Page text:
Think of a well-known song. Say, “Happy birthday”, or “Row, row, row your boat”. You tap the rhythm of the song on a table, while somebody else is listening. Do you think the listener can guess which song you’re tapping?
In a well-known experiment, about 50% of tappers predicted that the listeners would be able to guess the song. However, in reality, the listeners succeeded in only 2.5% of times. Yes, two-point-five.
This experiment illustrates the curse of knowledge. One person thinks it’s obvious, and they become frustrated that the other person doesn’t get it, while the other person doesn’t have a real chance to learn anything.
An opportunity slips away
Even if you have never tried to make somebody guess the song you’re tapping, it’s pretty safe to say that you have been a victim of the curse of knowledge at some point. I know I have.
In everyday life, it goes something like this:
You are faced with some complex topic to learn. Maybe some complex Math, or a new programming paradigm, or a natural language with some tough grammar.
At first, it’s difficult.
You have certain questions that arise in a particular order.
You fall into certain traps, or forget certain steps.
You are confused by certain things.
And then, suddenly, you get it. Things fall into place, and you start moving freely through the new subject matter. And for a short while, you would be the best teacher a new student of the same topic could wish for. Because you still remember the questions that you had at the beginning, and the things that tripped you up, and the confusion.
But then, without you noticing, things change.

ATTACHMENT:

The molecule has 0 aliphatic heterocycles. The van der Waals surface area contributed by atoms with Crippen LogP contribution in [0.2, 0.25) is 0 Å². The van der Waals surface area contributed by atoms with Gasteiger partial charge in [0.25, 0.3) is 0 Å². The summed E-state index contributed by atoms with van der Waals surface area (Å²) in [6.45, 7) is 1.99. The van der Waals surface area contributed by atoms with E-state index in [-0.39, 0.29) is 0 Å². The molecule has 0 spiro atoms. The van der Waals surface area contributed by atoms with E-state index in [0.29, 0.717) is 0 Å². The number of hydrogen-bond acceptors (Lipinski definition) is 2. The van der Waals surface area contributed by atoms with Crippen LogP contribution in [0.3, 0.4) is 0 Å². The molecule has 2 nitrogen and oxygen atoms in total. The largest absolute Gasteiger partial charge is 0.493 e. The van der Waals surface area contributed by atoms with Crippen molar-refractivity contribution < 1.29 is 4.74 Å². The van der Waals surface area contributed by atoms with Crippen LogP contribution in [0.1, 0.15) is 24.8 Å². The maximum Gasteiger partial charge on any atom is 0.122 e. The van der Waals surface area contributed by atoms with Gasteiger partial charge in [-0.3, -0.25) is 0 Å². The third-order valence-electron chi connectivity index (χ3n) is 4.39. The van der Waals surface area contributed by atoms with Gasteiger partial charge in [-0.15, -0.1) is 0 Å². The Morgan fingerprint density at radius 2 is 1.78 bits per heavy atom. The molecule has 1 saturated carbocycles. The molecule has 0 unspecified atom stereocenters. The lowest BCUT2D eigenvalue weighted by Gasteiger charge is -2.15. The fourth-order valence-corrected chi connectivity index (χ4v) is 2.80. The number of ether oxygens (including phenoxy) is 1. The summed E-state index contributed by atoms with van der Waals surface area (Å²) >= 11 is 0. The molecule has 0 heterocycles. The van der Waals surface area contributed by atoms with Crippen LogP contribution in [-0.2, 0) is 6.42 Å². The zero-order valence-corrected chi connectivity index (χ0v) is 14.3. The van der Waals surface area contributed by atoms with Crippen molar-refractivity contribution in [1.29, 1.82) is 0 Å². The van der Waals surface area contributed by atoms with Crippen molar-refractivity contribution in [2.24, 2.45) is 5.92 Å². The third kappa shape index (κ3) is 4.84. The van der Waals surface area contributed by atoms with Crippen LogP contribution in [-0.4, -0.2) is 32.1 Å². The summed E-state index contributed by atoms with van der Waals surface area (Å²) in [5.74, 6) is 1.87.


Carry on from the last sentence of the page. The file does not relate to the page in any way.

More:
The knowledge that you have gathered becomes natural to you. You forget what it was like not knowing this. You go from “consciously competent” to “unconsciously competent”, so you have a harder time explaining the thing to somebody else. It just seems so self-evident by now, so you have to dig deeper and think harder to find the right words.
If that sounds too abstract: Have you ever tried explaining the grammar of your mother tongue to a foreigner?
This is the curse of knowledge at work: The longer you have the knowledge, the less you are aware of it, and the more difficult it becomes to pass it on.
I first learned about this in the brilliant Made to Stick by Chip and Dan Heath. Ever since I am aware of it, I see its effects all the time.
These effects can be pretty bad, because the curse of knowledge can prevent the spreading of knowledge in your organization.
As you all know…
For example, pay attention to how often you hear one of the following phrases during presentations (especially internal ones):
- “As we all know, …“
- “You probably know that…“
- “I’m sure you’re all aware that…“
- “I probably don’t need to explain that…“
A lot of times, I want to shout out: “No, dear speaker, we don’t all know that. You know that because you are immersed in this topic every day. But we are not.”
The problem with these phrases is that they keep people from asking questions. Imagine that, listening to this presentation, you were just about to raise your hand and ask why technology A was chosen over technology B — when the presenter says: “I’m sure you know why we chose technology A over technology B here, right? Now that we went with technology A, we…”
Are you still going to ask this question?
If you are like most people, you won’t. You’ll ask it in a smaller circle some time later, or try to find out from the project’s documentation.
And if this question has been subtly labelled as “stupid” by the presenter, maybe it’s safer not to ask any questions during this presentation at all, right? After all, the audience seems so damn smart that most questions must appear stupid.